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Murkowski, Romney support Jackson, almost assure confirmation

WASHINGTON – Republican Sens. Lisa Murkowski and Mitt Romney say they will vote to confirm Judge Ketanji Brown Jackson’s historic elevation to the Supreme Court, give President Joe Biden’s nominee a burst of bipartisan support and all but assure that she will become the first black female judiciary.

Alaska and Utah senators announced their decisions Monday night ahead of a procedural vote to move forward with the nomination and as Democrats pushed to confirm Jackson by the end of the week. GOP Senator Susan Collins of Maine announced last week that she would support Jackson, citing her “outstanding qualifications” as a federal judge, public defender and member of the US sentencing commission.

All three Republicans said they didn’t expect to agree with all of Jackson’s decisions, but felt they were extremely qualified. Romney said Jackson “lived above and beyond the standard of excellence and integrity.” Murkowski said she will “bring to the Supreme Court a range of courtroom experience that few, given her background in litigation, can match.”

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With three Republicans supporting her in the 50-50 Senate, Jackson is on a glide path to confirmation and is poised to make history as the third black judge and only the sixth woman in the court’s more than 200-year history. Beyond the historical element, Democrats have cited her extensive experience in nine years at the Bundesbank and the chance for her to become the first former public defender in court.

Both Collins and Murkowski said they believe the Senate nomination process has broken down as it has become more partisan in recent decades.

Murkowski, who is up for re-election this year, said her decision was based in part “on my rejection of the corrosive politicization of the scrutiny process for Supreme Court nominees, which is getting worse and more unreal on both sides of the aisle this year.”

After the vote, Murkowski said she “took a certain risk,” but “three of us have found ourselves in this place where I believe the strength and qualifications of the nominee for the court are appropriate.”

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Biden nominated Jackson to replace retired Judge Stephen Breyer, who will step down after the court session ends this summer. Biden has sought bipartisan support for his election, making repeated calls to senators and inviting Republicans to the White House. White House Press Secretary Jen Psaki said Monday that administration officials were working on the phone until the last minute to maximize support.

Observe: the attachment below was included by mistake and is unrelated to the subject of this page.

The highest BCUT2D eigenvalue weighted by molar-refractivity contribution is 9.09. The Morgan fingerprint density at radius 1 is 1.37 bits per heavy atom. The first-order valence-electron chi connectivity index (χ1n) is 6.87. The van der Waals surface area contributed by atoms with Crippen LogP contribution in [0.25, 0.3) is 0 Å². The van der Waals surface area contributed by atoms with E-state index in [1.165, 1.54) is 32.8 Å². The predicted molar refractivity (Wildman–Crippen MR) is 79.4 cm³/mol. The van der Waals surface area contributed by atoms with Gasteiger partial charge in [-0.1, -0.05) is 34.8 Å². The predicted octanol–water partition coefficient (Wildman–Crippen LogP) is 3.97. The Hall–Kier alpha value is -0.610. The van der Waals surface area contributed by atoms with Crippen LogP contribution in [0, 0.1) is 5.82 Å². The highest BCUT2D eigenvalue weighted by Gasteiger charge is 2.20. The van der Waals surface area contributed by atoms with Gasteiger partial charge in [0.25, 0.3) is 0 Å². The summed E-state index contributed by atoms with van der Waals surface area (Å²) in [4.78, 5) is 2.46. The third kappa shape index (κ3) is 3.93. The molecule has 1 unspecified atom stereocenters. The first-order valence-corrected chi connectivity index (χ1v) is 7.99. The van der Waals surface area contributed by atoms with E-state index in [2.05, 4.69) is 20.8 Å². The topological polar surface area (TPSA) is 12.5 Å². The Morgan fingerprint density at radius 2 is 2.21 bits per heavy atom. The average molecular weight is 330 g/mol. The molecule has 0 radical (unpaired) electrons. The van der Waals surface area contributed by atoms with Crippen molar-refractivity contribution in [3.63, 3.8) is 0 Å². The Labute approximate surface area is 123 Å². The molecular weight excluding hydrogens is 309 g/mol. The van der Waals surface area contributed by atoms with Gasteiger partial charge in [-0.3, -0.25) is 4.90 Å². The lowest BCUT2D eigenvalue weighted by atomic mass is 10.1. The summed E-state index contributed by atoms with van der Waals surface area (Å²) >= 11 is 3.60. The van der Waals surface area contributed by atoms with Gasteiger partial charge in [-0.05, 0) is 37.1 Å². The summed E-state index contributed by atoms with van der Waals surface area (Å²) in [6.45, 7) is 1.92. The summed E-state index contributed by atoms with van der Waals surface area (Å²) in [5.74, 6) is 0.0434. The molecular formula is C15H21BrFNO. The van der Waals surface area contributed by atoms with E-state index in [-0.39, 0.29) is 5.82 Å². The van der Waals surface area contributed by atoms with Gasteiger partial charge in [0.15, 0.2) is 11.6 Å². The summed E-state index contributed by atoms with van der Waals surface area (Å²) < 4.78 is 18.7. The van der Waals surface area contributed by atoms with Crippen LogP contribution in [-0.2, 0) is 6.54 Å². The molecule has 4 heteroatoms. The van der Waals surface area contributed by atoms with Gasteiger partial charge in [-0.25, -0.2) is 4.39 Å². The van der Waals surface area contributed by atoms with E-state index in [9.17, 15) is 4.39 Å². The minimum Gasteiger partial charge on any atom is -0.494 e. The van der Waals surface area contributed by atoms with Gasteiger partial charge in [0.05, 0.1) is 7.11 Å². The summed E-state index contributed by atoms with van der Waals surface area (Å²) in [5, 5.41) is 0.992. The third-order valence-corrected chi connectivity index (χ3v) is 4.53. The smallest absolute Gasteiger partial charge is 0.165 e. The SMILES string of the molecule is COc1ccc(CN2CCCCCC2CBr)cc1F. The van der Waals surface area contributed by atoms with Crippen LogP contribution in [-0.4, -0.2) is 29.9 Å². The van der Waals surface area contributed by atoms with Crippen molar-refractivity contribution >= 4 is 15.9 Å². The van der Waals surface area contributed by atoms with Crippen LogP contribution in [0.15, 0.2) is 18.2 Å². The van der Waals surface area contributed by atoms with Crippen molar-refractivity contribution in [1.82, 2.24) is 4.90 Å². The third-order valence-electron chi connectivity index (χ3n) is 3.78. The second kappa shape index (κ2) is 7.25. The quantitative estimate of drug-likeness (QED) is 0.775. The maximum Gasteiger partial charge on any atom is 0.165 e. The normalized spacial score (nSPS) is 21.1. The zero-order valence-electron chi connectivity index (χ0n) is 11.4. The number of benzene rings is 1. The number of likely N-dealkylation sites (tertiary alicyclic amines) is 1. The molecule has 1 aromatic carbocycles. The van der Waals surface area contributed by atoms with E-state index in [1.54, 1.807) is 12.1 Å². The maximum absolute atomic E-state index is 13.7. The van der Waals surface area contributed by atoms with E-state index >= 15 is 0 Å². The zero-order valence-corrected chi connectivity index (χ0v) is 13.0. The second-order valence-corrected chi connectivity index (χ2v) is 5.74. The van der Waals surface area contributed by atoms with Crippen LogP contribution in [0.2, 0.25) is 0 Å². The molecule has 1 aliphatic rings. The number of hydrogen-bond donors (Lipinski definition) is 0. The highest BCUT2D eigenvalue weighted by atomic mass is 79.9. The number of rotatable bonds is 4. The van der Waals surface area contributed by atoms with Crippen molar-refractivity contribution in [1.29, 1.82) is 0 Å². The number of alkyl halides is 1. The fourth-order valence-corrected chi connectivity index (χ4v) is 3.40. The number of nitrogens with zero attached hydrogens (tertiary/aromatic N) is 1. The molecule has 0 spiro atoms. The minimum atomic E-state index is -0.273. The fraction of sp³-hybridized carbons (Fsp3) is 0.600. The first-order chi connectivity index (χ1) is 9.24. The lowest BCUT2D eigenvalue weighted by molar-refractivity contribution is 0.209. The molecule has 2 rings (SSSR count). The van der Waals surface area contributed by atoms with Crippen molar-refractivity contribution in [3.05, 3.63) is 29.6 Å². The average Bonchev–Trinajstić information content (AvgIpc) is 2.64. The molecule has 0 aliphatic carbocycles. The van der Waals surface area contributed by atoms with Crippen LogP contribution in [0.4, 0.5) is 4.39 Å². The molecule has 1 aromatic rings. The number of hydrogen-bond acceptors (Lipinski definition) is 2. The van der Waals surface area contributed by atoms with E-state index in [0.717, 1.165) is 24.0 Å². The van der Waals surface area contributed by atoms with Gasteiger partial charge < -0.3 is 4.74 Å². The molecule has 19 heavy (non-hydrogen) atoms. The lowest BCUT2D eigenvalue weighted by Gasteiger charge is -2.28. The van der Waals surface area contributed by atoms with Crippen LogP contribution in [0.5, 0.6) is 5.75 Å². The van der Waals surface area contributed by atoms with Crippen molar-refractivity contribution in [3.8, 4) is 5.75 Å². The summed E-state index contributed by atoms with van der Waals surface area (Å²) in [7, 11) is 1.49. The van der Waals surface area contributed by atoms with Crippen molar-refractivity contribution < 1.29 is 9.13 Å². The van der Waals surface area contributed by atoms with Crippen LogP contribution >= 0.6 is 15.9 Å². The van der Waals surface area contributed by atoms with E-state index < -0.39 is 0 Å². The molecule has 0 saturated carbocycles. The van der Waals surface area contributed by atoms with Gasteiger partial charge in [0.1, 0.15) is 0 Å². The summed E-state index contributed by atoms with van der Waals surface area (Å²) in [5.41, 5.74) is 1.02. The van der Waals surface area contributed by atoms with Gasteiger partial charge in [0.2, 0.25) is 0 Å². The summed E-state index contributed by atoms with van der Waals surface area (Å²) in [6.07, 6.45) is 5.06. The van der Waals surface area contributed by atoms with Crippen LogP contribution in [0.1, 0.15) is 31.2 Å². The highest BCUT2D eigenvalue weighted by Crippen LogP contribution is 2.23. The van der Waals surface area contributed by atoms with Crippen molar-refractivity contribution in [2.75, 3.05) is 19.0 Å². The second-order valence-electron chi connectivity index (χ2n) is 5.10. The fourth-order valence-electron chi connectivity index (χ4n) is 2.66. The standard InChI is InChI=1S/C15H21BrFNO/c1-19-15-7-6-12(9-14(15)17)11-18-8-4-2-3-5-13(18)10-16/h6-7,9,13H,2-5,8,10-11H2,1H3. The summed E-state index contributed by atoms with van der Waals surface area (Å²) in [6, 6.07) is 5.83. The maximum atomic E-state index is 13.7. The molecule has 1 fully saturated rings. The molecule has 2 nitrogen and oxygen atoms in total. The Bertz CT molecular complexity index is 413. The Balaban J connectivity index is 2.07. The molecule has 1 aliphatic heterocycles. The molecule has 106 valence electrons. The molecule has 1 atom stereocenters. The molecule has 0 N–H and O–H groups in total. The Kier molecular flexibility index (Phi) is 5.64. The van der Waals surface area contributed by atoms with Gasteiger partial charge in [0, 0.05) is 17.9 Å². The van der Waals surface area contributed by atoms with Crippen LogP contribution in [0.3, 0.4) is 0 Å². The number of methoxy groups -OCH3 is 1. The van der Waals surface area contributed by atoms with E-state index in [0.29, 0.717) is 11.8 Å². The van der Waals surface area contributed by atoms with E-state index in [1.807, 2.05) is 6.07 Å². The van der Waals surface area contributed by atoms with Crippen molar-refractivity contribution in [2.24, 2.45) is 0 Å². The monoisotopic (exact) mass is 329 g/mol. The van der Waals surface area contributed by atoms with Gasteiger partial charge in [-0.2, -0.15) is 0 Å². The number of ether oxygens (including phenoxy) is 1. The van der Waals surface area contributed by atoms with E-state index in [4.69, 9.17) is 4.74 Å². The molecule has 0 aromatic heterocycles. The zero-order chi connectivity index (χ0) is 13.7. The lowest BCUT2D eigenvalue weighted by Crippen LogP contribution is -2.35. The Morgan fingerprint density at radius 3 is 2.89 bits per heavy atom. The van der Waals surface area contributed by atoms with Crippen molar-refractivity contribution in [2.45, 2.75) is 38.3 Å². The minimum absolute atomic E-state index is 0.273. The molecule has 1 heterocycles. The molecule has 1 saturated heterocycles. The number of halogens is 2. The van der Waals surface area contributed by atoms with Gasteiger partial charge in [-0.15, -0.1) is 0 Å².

“Judge Jackson will bring exceptional qualifications, deep experience and intellect, and a rigorous court record to the Supreme Court,” Biden tweeted earlier Monday. “She deserves to be confirmed as the next judge.”

Monday night’s Senate vote, 53-47, aimed to “exonerate” Jackson’s nomination from the Senate Judiciary Committee after the panel deadlocked 11-11 on whether to forward the nomination to the Senate.

The committee vote, which was split along party lines, was the first deadlock on a Supreme Court nomination in three decades.

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Chief Republican on the Judiciary Committee, Iowa Senator Chuck Grassley, said he opposed Jackson’s nomination because “you and I have fundamental, different views about the role of judges and the role they should play in our system of government.”

The committee had not deadlocked since 1991, when Biden was chairman and a motion to put current Justice Clarence Thomas’ nomination on the floor with a “favorable” recommendation failed by a vote of 7 to 7. The committee then voted to submit the nomination to the memorandum without recommendation, meaning it could still be put to a vote.

Republican Senate leader Mitch McConnell of Kentucky set the tone for most of his party last week when he said he could not and will not support Jackson, citing concerns from the GOP raised in hearings about their conviction record and support expressed by liberal interest groups.

Republicans on the Judiciary Panel Monday continued their pressure to portray Jackson as soft on crime and defended their repeated questions about her sex crimes conviction.

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“Questions are not attacks,” said Tennessee’s Marsha Blackburn, one of several GOP senators on the panel who hammered the point in the hearings two weeks ago.

Jackson pushed back on the GOP narrative, stating that “nothing could be further from the truth,” explaining her reasoning in detail. Democrats said she agreed with other judges in her decisions. And on Monday they criticized the questioning of their GOP colleagues.

“One could try to create a straw man here, but that doesn’t hold up,” said Cory Booker, New Jersey Senator.

The questioning was filled with “absurdities of disrespect,” said Booker, who is also black. He said he will be “excited” if Jackson is confirmed.

NAACP President and Chief Executive Officer Derrick Johnson expressed disappointment at the committee tie, although he noted that Jackson had cleared an important hurdle. He said “history will watch” during the full Senate vote later this week.

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Bohrer reported from Juneau, Alaska. Associated Press writers Zeke Miller, Farnoush Amiri, Lisa Mascaro, and Josh Boak in Washington contributed.

Copyright 2022 The Associated Press. All rights reserved. This material may not be published, broadcast, transcribed or redistributed without permission.

https://www.ksat.com/news/politics/2022/04/04/senate-panel-to-vote-on-jackson-nomination-to-supreme-court/ Murkowski, Romney support Jackson, almost assure confirmation

Andrew Schnitker

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